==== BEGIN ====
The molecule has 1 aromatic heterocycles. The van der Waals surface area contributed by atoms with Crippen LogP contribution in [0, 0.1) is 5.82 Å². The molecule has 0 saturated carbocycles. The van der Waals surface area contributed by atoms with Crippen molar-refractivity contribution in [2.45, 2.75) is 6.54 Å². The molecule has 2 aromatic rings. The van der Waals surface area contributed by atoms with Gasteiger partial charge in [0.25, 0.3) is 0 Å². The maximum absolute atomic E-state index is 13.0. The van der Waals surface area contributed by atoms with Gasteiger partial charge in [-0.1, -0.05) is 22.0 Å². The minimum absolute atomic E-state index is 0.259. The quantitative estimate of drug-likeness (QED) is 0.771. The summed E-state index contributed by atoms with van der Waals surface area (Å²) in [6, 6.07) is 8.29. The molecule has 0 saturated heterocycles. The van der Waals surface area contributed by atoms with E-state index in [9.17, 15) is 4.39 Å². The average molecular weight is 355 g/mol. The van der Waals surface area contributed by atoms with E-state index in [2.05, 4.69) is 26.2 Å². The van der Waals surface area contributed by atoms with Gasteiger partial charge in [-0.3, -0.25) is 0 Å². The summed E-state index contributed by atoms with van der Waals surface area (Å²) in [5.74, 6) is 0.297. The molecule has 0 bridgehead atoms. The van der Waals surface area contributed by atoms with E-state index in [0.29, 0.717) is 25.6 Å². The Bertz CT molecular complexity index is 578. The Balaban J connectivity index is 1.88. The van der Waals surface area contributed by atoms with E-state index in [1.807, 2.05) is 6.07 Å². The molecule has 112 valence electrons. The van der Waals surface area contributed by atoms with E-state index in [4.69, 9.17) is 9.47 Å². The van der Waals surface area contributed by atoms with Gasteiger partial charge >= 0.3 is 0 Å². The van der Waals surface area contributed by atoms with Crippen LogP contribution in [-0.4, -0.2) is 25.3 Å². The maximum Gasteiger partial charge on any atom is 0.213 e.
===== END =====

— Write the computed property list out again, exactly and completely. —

The molecule has 1 aromatic heterocycles. The van der Waals surface area contributed by atoms with Crippen LogP contribution in [0, 0.1) is 5.82 Å². The molecule has 0 saturated carbocycles. The van der Waals surface area contributed by atoms with Crippen molar-refractivity contribution in [2.45, 2.75) is 6.54 Å². The molecule has 2 aromatic rings. The van der Waals surface area contributed by atoms with Gasteiger partial charge in [0.25, 0.3) is 0 Å². The maximum absolute atomic E-state index is 13.0. The van der Waals surface area contributed by atoms with Gasteiger partial charge in [-0.1, -0.05) is 22.0 Å². The minimum absolute atomic E-state index is 0.259. The quantitative estimate of drug-likeness (QED) is 0.771. The summed E-state index contributed by atoms with van der Waals surface area (Å²) in [6, 6.07) is 8.29. The molecule has 0 saturated heterocycles. The van der Waals surface area contributed by atoms with E-state index in [9.17, 15) is 4.39 Å². The average molecular weight is 355 g/mol. The van der Waals surface area contributed by atoms with E-state index in [2.05, 4.69) is 26.2 Å². The van der Waals surface area contributed by atoms with Gasteiger partial charge in [-0.3, -0.25) is 0 Å². The summed E-state index contributed by atoms with van der Waals surface area (Å²) in [5.74, 6) is 0.297. The molecule has 0 bridgehead atoms. The van der Waals surface area contributed by atoms with E-state index in [0.29, 0.717) is 25.6 Å². The Bertz CT molecular complexity index is 578. The Balaban J connectivity index is 1.88. The van der Waals surface area contributed by atoms with E-state index in [1.807, 2.05) is 6.07 Å². The molecule has 112 valence electrons. The van der Waals surface area contributed by atoms with E-state index in [4.69, 9.17) is 9.47 Å². The van der Waals surface area contributed by atoms with Gasteiger partial charge >= 0.3 is 0 Å². The van der Waals surface area contributed by atoms with Crippen LogP contribution in [-0.4, -0.2) is 25.3 Å². The maximum Gasteiger partial charge on any atom is 0.213 e.